the results of the 1995 and 1999 gubernatorial races involving a
black candidate as relevant to determining the performance of
elections in new District A. However, these elections are not as
probative as the endogenous elections discussed above. Moreover,
while the minority-preferred candidate did appear to attract a
small amount of white crossover in 1995, the results once again
show an overall pattern of severe racial bloc voting with white
voters giving only minimal support to the candidate supported by
the minority community.
Given the slim margins of victory and defeat experienced by
the minority candidate in District A school board elections and
the prevalence of racially polarized voting, there is substantial
doubt that minority voters would retain the ability to elect
their candidate of choice in District A under the proposed plan.
Our review of the school district's benchmark and proposed
plans suggests that the significant reduction in the black voting
age population in District A in the proposed plan, and the likely
resulting retrogressive effect was neither inevitable nor
required by any constitutional or legal imperative. The board
claims that the only change that could be made to District A,
which was underpopulated, was to add Precinct 5 which lies
immediately to its south. While it is true that Precinct 5 lies
directly to the south of District A, it was not necessary to add
the entire precinct in order to bring the plan into population
equality. The board split other precincts into new precincts in
order to make the changes it wished to make in other areas of the
district, and could have done so with Precinct 5, thereby,
avoiding the retrogression.
Under the Voting Rights Act, a jurisdiction seeking to
implement a proposed change affecting voting, such as a
redistricting plan, must establish that, in comparison with the
status quo, the change does not "lead to a retrogression" in the
position of minority voters with respect to the "effective
exercise of the electoral franchise." See Beer v.
United States, 425 U.S. 130, 141 (1976). If the proposed plan
materially reduces the ability of minority voters to elect
candidates of their choice to a level less than what they enjoyed
under the benchmark plan, preclearence must be denied.
Georgia v. Ashcroft, 195 F. Supp. 2d 25 (D.D.C. 2002).
In Texas v. United States, the court held that "preclearance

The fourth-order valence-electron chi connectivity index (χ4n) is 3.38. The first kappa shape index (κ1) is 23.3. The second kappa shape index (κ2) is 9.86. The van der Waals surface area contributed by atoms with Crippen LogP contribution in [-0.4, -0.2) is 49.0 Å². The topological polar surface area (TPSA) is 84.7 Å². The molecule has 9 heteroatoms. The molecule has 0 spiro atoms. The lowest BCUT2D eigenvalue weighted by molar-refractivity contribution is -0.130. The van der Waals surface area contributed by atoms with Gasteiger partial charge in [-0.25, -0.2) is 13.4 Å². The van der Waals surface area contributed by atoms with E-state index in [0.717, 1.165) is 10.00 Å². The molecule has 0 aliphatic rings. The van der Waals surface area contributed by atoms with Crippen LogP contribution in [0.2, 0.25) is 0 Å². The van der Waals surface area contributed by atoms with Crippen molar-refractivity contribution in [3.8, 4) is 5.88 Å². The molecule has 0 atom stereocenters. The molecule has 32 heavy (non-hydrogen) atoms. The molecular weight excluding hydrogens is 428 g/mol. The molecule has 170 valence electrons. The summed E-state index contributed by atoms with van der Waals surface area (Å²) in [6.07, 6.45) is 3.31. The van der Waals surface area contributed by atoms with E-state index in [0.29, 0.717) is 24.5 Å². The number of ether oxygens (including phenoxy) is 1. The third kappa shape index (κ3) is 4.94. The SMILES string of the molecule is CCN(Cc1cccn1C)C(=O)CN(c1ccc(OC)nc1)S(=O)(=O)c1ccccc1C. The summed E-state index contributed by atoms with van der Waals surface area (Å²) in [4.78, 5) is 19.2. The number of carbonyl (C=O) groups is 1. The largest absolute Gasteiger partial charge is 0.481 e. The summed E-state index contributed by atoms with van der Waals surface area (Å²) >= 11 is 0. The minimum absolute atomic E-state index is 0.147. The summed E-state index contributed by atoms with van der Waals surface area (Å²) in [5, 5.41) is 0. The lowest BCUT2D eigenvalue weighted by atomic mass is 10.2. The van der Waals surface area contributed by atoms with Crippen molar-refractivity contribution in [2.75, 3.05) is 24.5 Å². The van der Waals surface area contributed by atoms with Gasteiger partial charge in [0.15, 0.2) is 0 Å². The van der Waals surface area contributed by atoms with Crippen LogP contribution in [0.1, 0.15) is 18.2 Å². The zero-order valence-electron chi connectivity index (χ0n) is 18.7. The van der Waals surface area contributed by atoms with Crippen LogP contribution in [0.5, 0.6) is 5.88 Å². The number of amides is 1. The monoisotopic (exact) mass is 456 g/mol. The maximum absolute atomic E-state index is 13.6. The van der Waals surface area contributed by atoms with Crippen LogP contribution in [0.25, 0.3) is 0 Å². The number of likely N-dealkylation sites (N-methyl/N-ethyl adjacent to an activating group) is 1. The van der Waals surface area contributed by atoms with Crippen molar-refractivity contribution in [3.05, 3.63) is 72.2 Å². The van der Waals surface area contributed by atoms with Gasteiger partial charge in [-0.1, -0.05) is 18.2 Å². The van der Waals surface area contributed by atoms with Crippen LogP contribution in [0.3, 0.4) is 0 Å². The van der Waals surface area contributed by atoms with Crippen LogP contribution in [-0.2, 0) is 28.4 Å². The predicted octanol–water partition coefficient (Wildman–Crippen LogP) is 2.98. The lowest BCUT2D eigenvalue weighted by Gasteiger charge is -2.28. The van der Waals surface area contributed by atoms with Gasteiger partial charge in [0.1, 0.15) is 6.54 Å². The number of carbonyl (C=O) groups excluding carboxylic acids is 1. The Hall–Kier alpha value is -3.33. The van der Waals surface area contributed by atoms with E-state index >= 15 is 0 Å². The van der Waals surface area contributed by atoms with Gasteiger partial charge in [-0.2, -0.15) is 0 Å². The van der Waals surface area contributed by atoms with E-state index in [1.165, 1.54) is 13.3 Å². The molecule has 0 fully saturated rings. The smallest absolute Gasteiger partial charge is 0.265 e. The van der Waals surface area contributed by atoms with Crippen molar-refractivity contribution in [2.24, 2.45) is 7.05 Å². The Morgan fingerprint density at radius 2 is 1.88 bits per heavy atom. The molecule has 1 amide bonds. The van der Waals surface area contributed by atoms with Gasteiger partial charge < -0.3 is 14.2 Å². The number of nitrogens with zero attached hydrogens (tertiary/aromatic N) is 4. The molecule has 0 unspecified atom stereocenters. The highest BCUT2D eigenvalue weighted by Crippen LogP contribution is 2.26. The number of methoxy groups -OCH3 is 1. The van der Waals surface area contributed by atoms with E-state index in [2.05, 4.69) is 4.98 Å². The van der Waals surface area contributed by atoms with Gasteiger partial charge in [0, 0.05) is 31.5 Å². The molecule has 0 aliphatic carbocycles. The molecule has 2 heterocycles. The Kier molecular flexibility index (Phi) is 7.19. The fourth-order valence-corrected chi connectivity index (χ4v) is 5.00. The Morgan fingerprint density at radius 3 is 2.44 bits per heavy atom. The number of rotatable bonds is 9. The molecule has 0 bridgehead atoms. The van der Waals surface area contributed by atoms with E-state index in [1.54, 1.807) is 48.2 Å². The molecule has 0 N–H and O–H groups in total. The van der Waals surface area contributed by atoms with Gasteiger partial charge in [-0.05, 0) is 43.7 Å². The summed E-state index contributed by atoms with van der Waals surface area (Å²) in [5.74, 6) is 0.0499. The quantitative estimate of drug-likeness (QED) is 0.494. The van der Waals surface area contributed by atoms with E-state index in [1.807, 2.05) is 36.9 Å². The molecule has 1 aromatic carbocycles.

must be denied under the 'effects' prong of Section 5 if a new system places
minority voters in a weaker position than the existing system."
866 F.Supp. 20, 27 (D.D.C. 1994). Finally, the submitting
authority has the burden of demonstrating that the proposed
change has neither the prohibited purpose nor effect. Id. at
328; see also Procedures for the Administration of Section 5 (28
In light of the consideration discussed above, I cannot
conclude that your burden of showing that a submitted change does
not have a discriminatory effect has been sustained in this
instance. Therefore, on behalf of the Attorney General, I must
object to the submitted redistricting plan. Under Section 5 you
have the right to seek a declaratory judgment from the United
States District Court for the District of Columbia that the
proposed changes neither have the purpose nor will have the
effect of denying or abridging the right to vote on account of
race, color, or membership in a language minority group. See 28
C.F.R. 51.44. In addition, you may request that the Attorney
General reconsider the objection. See 28 C.F.R. 51.45. However,
until the objection is withdrawn or a judgment from the District
of Columbia Court is obtained, the 2002 redistricting plan
continues to be legally unenforceable. Clark v. Roemer, 500 U.S.
646 (1991); 28 C.F.R. 51.10.
If you have any questions, you may call Ms. Judybeth Greene
(202-616-2350), an attorney in the Voting Section. Refer to File
No. 2002-2717 in any response to this letter so that your
correspondence will be channeled properly.
Ralph F. Boyd, Jr.
Assistant Attorney General